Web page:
Sheriff says Mississippi ‘minuteman group’ not needed
A resident in one Mississippi county said he plans to organize a “minuteman group” in the area to deal with what he called safety concerns in their community.
Adams County Sheriff Travis Patten said such a group is unnecessary and unwanted in the area.
Jack Blaney told the Adams County Board of Supervisors that the group is “not exactly a militia.”
“In the last several months since the China virus and everything came out, I’ve got a lot of people and Adams County residents concerned about different safety issues,” Blaney said, according to The Natchez Democrat. “It is not exactly a militia group, but we’re discussing having a bi-monthly meeting of more of a minuteman-type of situation. We’re looking to acquire property in Kingston to do that with. We have 150-year-old rules in the State of Mississippi that we have to go by for such things and the first is to inform our local leaders.”
The first minutemen were civilians who independently organized during the American Revolutionary War. They were known for being ready at a minute’s notice, thus the name.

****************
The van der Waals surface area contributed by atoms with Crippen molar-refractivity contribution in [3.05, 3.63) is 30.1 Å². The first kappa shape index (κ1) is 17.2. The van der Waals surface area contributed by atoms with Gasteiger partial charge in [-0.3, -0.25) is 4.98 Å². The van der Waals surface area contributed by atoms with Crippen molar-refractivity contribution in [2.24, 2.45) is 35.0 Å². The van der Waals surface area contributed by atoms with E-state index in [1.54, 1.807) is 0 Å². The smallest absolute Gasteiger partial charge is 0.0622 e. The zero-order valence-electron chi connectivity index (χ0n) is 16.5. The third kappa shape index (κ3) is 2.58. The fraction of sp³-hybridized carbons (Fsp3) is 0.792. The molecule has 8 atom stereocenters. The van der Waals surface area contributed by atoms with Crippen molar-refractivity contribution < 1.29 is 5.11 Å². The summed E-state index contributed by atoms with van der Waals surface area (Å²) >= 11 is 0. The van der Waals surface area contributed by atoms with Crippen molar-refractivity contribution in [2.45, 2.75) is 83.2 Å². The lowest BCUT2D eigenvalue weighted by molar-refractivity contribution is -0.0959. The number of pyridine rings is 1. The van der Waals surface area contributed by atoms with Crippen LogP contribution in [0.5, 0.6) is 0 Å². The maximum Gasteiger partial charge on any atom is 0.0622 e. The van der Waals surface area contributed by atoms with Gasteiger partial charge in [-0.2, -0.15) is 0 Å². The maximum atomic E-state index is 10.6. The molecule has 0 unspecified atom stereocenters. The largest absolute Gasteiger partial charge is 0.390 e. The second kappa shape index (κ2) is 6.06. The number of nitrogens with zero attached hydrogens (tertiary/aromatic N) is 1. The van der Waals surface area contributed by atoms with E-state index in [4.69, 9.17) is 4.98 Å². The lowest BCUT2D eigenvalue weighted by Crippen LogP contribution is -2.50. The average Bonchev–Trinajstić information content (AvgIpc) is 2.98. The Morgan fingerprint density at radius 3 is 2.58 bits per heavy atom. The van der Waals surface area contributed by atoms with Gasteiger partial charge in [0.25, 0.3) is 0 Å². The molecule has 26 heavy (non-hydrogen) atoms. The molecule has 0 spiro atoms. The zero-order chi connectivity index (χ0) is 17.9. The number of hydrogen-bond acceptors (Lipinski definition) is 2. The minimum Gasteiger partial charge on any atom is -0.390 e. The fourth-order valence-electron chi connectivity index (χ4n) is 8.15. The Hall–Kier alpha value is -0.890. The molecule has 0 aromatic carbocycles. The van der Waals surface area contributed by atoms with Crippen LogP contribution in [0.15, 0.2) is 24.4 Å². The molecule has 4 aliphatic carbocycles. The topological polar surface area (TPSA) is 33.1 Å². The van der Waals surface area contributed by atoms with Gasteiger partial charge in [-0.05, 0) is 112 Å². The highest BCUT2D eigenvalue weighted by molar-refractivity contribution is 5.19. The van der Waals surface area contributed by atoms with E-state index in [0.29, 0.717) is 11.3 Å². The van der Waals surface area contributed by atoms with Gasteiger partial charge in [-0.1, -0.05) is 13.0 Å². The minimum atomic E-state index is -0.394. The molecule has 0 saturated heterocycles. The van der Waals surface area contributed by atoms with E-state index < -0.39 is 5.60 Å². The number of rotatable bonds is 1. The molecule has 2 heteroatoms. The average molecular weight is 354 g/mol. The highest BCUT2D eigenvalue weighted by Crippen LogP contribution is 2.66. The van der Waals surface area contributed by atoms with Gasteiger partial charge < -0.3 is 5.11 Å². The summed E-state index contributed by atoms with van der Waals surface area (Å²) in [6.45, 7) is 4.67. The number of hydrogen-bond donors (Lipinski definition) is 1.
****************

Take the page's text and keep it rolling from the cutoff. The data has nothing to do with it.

Blaney said he isn’t sure Adams County law enforcement could protect him.
“Pick a Democratic state, all these riots are breaking out everywhere,” said Blaney, who said his militia has wealthy people interested in funding it, but refused to say if they lived in Mississippi.
The sheriff called Blaney an agitator and said Adams County would get plenty of help from other counties, the state and even the federal government to protect residents in the unlikely event something extremely serious happened. But he also said Blaney has the right to create any group as long as it conforms to the law.
“Just know, if there is a breach of peace from his group or any other group that is out there agitating or causing injustice — no matter what their race, color or religion is — we’re going to deal with them.
Period. Hate has no place in our community, no matter what source it comes from. I’m not classifying (the minutemen) as a hate group but sometimes views can be misconstrued,” Patten said.
Blaney said he came to the Adams County Board of Supervisors to be upfront about his group. “Made a clear distinction from a militia group, that it will be a group of Adams county Boys, Proud to live here and concerned about the areas security,” Blaney wrote on social media after the meeting.
Blaney later said “Boys, Proud” was not intended as a nod to the Proud Boys, which is a right-wing group founded during the 2016 presidential election with a history of street violence against left-wing opponents. The group gained attention recently when they were mentioned in the Sept. 29 presidential debate between President Donald Trump and Democratic Party challenger, former Vice President Joe Biden.
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